PubDate: 2012-12-17T18:14:22Z
  • Methods for protein homology modelling
    • Abstract: 2006
      Publication year: 2006
      Source:Applied Mycology and Biotechnology, Volume 6

      Homology modelling has become a useful tool for the prediction of protein structure when only sequence data are available. Structural information is often more valuable than sequence alone for determining protein function. Homology modelling is potentially a very useful tool for the mycologist, as the number of fungal gene sequences available has exploded in recent years, whilst the number of experimentally determined fungal protein structures remains low. Programs available for homology modelling utilise different approaches and methods to produce the final model. Within each step of the homology modelling process, many factors affect the quality of the model produced, and appropriate selection of the program can significantly improve the quality of the model. This review discusses the advantages and limitations of the currently available methods and programs and provides a starting point for novices wishing to create a structural model. We have taken a practical approach as we hope to enable any scientist to utilise homology modelling as a tool for the analysis of their protein, or genome, of interest.

      PubDate: 2012-12-17T18:14:22Z
  • Phylogenetic network construction approaches
    • Abstract: 2006
      Publication year: 2006
      Source:Applied Mycology and Biotechnology, Volume 6

      This chapter presents a review of the mathematical techniques available to construct phylogenies and to represent reticulate evolution. Phylogenies can be estimated using distance-based, maximum parsimony, or maximum likelihood methods. Bayesian methods have recently become available to construct phylogenies. Reticulate evolution includes horizontal gene transfer between taxa, hybridization events, and homoplasy. Genetic recombination also creates reticulate evolution within lineages. Several methods are now available to construct reticulated networks of various kinds. Twelve such methods and the accompanying software are described in this review chapter.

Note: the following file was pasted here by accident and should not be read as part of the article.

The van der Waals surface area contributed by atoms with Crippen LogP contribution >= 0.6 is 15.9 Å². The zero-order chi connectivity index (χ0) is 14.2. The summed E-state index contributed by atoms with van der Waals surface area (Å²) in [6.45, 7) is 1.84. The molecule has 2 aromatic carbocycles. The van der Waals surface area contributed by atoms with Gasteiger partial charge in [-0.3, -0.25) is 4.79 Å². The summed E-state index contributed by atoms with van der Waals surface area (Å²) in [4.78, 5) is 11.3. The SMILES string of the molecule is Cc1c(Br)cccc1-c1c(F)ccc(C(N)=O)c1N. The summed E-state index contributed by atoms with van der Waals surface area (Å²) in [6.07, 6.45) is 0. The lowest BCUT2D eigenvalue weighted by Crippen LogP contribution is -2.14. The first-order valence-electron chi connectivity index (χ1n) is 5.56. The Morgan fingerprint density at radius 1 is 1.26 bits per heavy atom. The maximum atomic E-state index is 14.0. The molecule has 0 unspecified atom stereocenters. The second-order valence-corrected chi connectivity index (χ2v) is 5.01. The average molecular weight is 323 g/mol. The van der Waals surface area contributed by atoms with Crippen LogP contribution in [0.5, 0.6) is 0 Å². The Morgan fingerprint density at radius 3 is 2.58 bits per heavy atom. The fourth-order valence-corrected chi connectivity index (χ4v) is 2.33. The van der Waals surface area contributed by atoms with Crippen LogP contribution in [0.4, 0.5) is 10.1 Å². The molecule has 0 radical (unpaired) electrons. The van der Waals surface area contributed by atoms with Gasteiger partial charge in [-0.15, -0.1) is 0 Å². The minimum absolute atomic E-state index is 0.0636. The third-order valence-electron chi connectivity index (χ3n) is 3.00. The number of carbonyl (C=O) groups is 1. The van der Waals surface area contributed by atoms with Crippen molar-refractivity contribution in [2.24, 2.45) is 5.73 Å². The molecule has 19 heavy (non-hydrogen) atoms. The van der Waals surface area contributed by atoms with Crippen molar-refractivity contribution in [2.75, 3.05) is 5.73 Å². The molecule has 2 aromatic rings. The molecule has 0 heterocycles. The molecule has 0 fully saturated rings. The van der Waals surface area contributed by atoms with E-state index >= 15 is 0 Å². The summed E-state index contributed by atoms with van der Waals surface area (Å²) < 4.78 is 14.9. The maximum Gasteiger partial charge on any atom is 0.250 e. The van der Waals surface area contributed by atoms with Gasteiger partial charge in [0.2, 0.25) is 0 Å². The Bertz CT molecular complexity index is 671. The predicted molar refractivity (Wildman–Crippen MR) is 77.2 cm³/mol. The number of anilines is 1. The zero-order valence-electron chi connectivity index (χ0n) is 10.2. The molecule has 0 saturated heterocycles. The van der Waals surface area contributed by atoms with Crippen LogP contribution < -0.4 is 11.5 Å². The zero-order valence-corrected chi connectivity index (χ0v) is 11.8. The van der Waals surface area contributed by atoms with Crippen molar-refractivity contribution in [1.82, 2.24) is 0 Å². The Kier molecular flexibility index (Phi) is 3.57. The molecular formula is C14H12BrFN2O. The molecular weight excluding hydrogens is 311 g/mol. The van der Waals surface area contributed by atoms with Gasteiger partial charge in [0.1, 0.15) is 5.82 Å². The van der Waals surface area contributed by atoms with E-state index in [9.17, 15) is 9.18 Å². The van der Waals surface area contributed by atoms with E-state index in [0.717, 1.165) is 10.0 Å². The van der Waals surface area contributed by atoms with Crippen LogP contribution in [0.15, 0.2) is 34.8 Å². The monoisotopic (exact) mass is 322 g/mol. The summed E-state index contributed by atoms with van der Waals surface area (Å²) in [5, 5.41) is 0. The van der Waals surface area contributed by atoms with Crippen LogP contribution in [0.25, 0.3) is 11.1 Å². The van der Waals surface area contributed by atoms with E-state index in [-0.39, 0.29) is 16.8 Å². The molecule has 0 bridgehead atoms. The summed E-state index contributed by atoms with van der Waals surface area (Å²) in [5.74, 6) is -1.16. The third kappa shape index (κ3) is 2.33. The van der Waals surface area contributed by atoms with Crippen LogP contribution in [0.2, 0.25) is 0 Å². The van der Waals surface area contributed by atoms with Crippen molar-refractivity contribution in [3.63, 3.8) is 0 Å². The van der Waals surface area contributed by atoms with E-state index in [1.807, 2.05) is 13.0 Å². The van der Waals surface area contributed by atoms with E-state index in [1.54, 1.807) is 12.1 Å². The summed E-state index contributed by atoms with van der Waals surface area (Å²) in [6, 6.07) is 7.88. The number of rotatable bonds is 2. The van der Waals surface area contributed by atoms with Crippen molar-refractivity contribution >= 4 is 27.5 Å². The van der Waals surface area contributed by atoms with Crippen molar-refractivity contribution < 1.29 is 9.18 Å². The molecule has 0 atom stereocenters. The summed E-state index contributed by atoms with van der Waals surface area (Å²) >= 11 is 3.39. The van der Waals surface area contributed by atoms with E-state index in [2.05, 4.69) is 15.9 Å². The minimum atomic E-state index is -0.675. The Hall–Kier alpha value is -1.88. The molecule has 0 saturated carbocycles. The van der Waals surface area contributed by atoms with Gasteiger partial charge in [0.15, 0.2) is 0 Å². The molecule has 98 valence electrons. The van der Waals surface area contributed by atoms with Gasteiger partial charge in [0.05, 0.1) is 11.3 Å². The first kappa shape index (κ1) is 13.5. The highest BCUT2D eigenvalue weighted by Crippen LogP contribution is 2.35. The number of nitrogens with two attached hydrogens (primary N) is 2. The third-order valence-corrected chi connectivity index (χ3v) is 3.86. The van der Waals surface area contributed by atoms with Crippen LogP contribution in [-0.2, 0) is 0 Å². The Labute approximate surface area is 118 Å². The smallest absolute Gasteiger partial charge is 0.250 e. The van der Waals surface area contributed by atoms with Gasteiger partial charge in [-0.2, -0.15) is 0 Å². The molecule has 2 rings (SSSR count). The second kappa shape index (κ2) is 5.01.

PubDate: 2012-12-17T18:14:22Z
  • Issues in comparative fungal genomics
    • Abstract: 2006
      Publication year: 2006
      Source:Applied Mycology and Biotechnology, Volume 6

      Biologists face an overwhelming richness of nucleotide and protein sequence data. By the middle of 2005, there were almost 300 complete genomes that were publicly accessible. Most of these were archeal or bacterial since prokaryotic genomes are much smaller than eukaryotic genomes. Among eukaryotes, fungi, particularly yeasts, have some of the smallest genome sizes and hence represent the highest number of complete or almost complete genomes sequenced. By mid-2005, there were over 43 fungal genomes that were completely or almost completely sequenced and publicly accessible. What are the relationships among fungi and between fungi and other organisms' What type of genes and pathways are required for pathogenicity and other fungal lifestyles' Researchers are addressing these types of questions with data from high-throughput genomic sequencing. This review examines some recent uses of fungal genomic data in comparative genome analyses. Comparative genomics can facilitate research into the following areas: evolution, phylogenetics, targeted drugs, gene discovery, and gene function. Each of these is discussed as well as the availability and ownership of the genomic data, and the concepts of homology (homologs, orthologs, paralogs) and similarity.